This design appears to afford that sort of headroom.

    Another residential issue is having the flat space (preferably out of the downpour) to do yoga or other stretching exercises. Could be a berth with a really firm mattress, or the unobstructed cabin sole.

    Details like headroom and seating arrangements can make the difference between a pleasant liveaboard and extended torture.

  22. #127
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    Default Re: Speaking of Living Aboard...

    Ah, another lovely Tad boat. Mazel tov, Tad and Barrett!

  23. #128
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    Default Re: Speaking of Living Aboard...

    Hi Chris, nice to see you here...

    A good tender is vital if you do not live aboard at a dock. With moorage costs going through the roof, anchoring out is the answer for independent people. With solar and wind sources of power, coupled with limited use via led lighting, etc, one can live comfortably at anchor.

    For the hundreds of chores around a small harbour, the tiny tug is very useful. Towing boats, logs, floats, etc, running out anchors, and general freight, a great deal of work can be done with small HP.

    A small inboard diesel is a nice thing, outboards are okay, but if one has use for a small tug, the inboard is the way to go. The Jigger is 11'3" long and about 4'10" wide, power is a 13HP Beta. So far this engine runs on fumes.

    Barrett launched the first Jigger, "Sophie" on Saturday, the sun shone as requested. Of course the tide was way out....the boat is up high on the trailer because of the deep keel to protect her 12" prop.


    And she floats.....



    And away they go.....



    Oh.....obviously Barrett has now completed her Boatbuilding apprenticeship.....nice work!
    Last edited by TR; 04-22-2008 at 02:33 PM. Reason: added coment
    ___________________________________
    Tad
    cogge ketch Blackfish
    cat ketch Ratty
    http://www.tadroberts.ca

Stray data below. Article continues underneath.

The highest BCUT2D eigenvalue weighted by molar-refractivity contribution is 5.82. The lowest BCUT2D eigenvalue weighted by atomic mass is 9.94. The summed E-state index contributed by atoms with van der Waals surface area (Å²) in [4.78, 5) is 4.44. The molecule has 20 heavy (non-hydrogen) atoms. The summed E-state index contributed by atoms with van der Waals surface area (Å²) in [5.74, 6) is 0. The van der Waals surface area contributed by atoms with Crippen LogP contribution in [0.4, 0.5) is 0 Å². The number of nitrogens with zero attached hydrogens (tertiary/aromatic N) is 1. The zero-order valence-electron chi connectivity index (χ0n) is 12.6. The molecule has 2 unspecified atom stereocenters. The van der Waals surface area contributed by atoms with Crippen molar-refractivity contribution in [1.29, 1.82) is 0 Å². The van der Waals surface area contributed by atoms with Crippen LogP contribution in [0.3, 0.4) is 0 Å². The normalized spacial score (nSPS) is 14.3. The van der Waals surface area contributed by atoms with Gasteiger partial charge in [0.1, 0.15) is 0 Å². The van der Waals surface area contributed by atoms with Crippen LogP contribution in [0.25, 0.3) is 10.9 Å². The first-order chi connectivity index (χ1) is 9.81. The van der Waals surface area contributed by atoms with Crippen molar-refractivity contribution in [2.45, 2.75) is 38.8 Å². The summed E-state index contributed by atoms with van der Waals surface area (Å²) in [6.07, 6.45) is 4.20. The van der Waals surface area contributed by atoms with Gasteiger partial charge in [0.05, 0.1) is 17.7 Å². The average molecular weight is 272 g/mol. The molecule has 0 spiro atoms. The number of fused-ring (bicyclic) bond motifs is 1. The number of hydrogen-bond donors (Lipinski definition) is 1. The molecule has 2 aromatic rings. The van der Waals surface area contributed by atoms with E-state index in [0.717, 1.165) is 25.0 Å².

http://blog.tadroberts.ca/
    http://www.passagemakerlite.com

  24. #129
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    Default Re: Speaking of Living Aboard...

    Thirteen horsepower turning a 12 inch prop. That is one mighty little boat. Is there a link to pictures of the build, including engine and prop?

  25. #130
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    Default Re: Speaking of Living Aboard...

    Yes, look here http://barrettfaneuf.livejournal.com/ for a blog and many pics of the tender project.
    ___________________________________
    Tad
    cogge ketch Blackfish
    cat ketch Ratty
    http://www.tadroberts.ca
    http://blog.tadroberts.ca/
    http://www.passagemakerlite.com

  26. #131
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    Default Re: Speaking of Living Aboard...

    Cool blog. Heck of a boat.






  27. #132
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    Default Re: Speaking of Living Aboard...

    Interesting concept and beautifully done.
    How will it operate when cruising though? Bit heavy for davits? or not?

  28. #133
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    Default Re: Speaking of Living Aboard...

    hi tad,

    good to see you. that tender is a beaut.

    how is your boat going?

  29. #134
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    Default Re: Speaking of Living Aboard...

    John,

    The glued lap ply "frameless" construction is certainly far lighter than Sophie's slightly larger predecessor, done with African mahogany on oak frames. Tackles and some nice winches will be required to get her up on the davits. I haven't measured flotation yet to calculate her exact weight, roughly 550-600 pounds. The purpleheart rails and posts don't help. For offshore passages she will go on the foredeck of the PB38, portside of the mast.

    Ian,

    Thanks....Blackfish is the first to be neglected when other events happen. Things are moving, slower than I would like (as always) but I refuse to put timetables on her. Interior is mostly stripped out, opened up the bad rot spots (of which there are two so far, and one of these is minor), and fresh flat white undercoat is going on. Next will come new cabin sole, and outside work over the summer. I'll add something to the Cogge thread at some point.
    Last edited by TR; 04-23-2008 at 09:39 AM. Reason: added comment
    ___________________________________
    Tad
    cogge ketch Blackfish
    cat ketch Ratty
    http://www.tadroberts.ca
    http://blog.tadroberts.ca/
    http://www.passagemakerlite.com

  30. #135
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    East of the Sun and West of the Moon
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    Default Re: Speaking of Living Aboard...

    Quote Originally Posted by JimD View Post
    Cool blog. Heck of a boat.





    There is something enduringly beautiful about a practical working boat of any type. Strength, utility and simplicity. This is a wonderfully workmanlike example. A labor of love.
    Fly Fishing Washington's Olympic Peninsula
    http://olympicpeninsulaflyfishing.blogspot.com

  31. #136
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    Default Re: Speaking of Living Aboard...

    Thought I would reload Bill Rothrocks schooner.
    ftp://204.246.9.94/schooner7.jpg
    You can see a bigger pic here.
    ftp://204.246.9.94/schooner6.jpg
    Last edited by Trisailing; 05-14-2008 at 03:38 PM.

  32. #137
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    Default Re: Speaking of Living Aboard...

    Bump for Duncan